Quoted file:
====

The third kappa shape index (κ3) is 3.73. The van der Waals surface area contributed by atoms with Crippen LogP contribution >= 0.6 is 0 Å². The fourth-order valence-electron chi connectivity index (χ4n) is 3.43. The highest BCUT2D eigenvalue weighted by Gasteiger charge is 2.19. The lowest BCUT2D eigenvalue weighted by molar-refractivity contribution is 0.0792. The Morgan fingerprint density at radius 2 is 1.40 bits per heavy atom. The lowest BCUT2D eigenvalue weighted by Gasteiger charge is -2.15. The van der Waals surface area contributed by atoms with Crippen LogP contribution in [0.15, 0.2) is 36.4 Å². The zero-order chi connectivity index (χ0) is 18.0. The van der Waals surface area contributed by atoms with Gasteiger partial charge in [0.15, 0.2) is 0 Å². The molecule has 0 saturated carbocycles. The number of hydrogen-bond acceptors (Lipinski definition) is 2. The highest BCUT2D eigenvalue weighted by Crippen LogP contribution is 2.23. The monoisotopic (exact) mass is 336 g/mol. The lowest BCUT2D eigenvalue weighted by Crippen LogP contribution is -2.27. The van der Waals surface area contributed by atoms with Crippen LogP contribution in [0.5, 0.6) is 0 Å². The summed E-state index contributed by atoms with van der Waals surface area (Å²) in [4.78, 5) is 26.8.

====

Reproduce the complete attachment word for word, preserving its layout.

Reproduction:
The third kappa shape index (κ3) is 3.73. The van der Waals surface area contributed by atoms with Crippen LogP contribution >= 0.6 is 0 Å². The fourth-order valence-electron chi connectivity index (χ4n) is 3.43. The highest BCUT2D eigenvalue weighted by Gasteiger charge is 2.19. The lowest BCUT2D eigenvalue weighted by molar-refractivity contribution is 0.0792. The Morgan fingerprint density at radius 2 is 1.40 bits per heavy atom. The lowest BCUT2D eigenvalue weighted by Gasteiger charge is -2.15. The van der Waals surface area contributed by atoms with Crippen LogP contribution in [0.15, 0.2) is 36.4 Å². The zero-order chi connectivity index (χ0) is 18.0. The van der Waals surface area contributed by atoms with Gasteiger partial charge in [0.15, 0.2) is 0 Å². The molecule has 0 saturated carbocycles. The number of hydrogen-bond acceptors (Lipinski definition) is 2. The highest BCUT2D eigenvalue weighted by Crippen LogP contribution is 2.23. The monoisotopic (exact) mass is 336 g/mol. The lowest BCUT2D eigenvalue weighted by Crippen LogP contribution is -2.27. The van der Waals surface area contributed by atoms with Crippen LogP contribution in [0.5, 0.6) is 0 Å². The summed E-state index contributed by atoms with van der Waals surface area (Å²) in [4.78, 5) is 26.8.